Douglas Tilden - Famous Deaf Sculptor

The Young Acrobat by Douglas Tilden
The Young Acrobat by Douglas Tilden. Smithsonian Institution

Douglas Tilden -- famous deaf sculptor -- was born May 1, 1860, and died in 1935. He was born hearing but lost his hearing to scarlet fever at the age of five.

Tilden attended the California School for the Deaf (CSD), and after graduation he worked at CSD. While working there, he began sculpting. Then he moved to France for awhile. In Paris, Tilden studied under the sculptor Paul Chopin, who was also deaf.

The young Californian made a name for himself, creating several bronze statues and winning medals in prestigious competitions. He was the first native Californian sculptor to establish a reputation for himself outside the state.

Sculptures in San Francisco

Tilden made many sculptures, most of which are in San Francisco. Some of the sculptures are known by more than one name. Here are the best-known San Francisco scultpures and their locations.

  • Admission Day​ (Market-Post-Montgomery streets)
  • California Volunteers (Market and Dolores Street)
  • The Baseball Player​ (Golden Gate Park)
  • Mechanics Monument​ (Sandow Museum, intersection of Market, Bush and Battery streets)

Sculptures Elsewhere

  • The Bear Hunt​ (California School for the Deaf)
  • The Football Players​ (University of California) - In the early years of the 20th century, the statue had one primary meaning for students. It was a symbol of a triumph in a college rivalry. As the 20th century neared its close, however, the statue took on another meaning for many students. It became a homoerotic symbol on a campus where openly gay and lesbian students were becoming increasingly visible.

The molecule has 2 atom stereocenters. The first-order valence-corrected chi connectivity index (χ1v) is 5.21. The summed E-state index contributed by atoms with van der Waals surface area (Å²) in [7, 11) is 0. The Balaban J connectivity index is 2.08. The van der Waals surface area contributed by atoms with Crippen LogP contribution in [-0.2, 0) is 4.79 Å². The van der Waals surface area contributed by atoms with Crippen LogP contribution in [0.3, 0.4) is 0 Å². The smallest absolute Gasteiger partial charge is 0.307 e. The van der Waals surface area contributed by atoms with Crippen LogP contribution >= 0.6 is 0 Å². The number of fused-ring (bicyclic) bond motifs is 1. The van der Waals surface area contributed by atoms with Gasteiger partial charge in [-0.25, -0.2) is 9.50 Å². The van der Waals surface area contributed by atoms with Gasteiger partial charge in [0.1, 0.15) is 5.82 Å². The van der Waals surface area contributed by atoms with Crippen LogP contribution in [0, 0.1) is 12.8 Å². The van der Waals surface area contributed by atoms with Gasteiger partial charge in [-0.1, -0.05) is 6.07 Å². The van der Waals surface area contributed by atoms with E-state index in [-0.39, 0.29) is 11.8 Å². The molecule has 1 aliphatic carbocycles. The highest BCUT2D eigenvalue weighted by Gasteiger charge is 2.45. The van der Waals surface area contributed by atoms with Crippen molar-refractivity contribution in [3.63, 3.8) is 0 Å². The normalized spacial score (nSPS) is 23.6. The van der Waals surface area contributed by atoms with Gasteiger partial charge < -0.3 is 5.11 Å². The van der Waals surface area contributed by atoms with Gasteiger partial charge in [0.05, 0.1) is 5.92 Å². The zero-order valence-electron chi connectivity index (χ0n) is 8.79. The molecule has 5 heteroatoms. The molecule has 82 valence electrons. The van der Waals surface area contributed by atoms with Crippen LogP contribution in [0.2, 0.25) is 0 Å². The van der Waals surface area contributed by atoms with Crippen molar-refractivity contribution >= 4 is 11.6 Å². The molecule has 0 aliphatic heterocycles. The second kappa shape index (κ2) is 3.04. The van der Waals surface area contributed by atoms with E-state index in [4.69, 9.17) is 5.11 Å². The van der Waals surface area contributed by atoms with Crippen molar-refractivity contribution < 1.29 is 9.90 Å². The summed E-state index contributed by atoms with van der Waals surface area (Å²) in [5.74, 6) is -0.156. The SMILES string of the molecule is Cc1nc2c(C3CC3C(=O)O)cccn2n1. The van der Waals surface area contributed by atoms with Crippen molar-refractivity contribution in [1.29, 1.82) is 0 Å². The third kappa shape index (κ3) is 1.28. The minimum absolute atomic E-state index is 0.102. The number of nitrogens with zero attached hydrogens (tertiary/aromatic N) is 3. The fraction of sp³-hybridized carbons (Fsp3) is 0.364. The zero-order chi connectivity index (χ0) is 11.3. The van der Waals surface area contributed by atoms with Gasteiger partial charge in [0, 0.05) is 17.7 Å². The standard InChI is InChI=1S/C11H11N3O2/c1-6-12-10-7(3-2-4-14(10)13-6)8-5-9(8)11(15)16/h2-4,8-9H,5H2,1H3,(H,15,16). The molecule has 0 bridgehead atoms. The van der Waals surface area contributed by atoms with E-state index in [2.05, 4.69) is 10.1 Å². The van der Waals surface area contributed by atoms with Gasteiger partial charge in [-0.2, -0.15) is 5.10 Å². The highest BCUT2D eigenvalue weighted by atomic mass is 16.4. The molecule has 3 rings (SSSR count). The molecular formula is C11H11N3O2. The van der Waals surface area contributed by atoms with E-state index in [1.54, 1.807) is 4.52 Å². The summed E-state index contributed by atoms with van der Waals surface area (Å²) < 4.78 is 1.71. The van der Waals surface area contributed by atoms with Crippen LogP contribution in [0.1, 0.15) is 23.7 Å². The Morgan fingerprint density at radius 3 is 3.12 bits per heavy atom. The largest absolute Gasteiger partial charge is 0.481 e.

• Solders' Monument (Lownsdale Square, SW. 4th Ave., between SW. Salmon and SW. Main Sts in Portland, Oregon)
  • The Tired Boxer​​​: The De Young museum in San Francisco has a reproduction of the sculpture. The original was destroyed in an earthquake in 1906.
  • The Young Acrobat - The Smithsonian American Art Museum in Washington, DC has this sculpture.

    Deaf Community Involvement

    Tilden found time out from sculpturing to be involved in the deaf community. He was:

    • A vice president of the World Federation of the Deaf
    • A president of the California Association of the Deaf

    Books and Chapters on Tilden

    Books have been published about Tilden, plus chapters in deaf history books.

    • Douglas Tilden: Portrait of a Deaf Sculptor (compare prices)
    • Sculptor to the City. (Chapter)in: Movers & Shakers: Deaf People Who Changed the World. by Cathryn Carroll & Susan M. Mather. (compare prices)
    • Nelson-Rees, Walter A. Douglas Tilden: The Man and His Legacy (compare prices).
    • Great Deaf Americans. Deaf Life Press (chapter).

    Detailed Online Biographies

    There are detailed online biographies of Tilden.

    Miscellaneous Tilden

    Tilden also sculpted Medusa heads for the George W. Gibbs historic residence's portico, at 2622 Jackson St., San Francisco. He made a statue of senator Stephen White, in front of the Cabrillo Beach Museum in Los Angeles. The University of California, Berkeley library has the Douglas Tilden papers. Finally, the Oakland Museum of California, in Oakland, CA has a sculpture court, which may have Tilden statues, and the Hearst Art Gallery at St.

    Mary's College of California may also have Tilden works.

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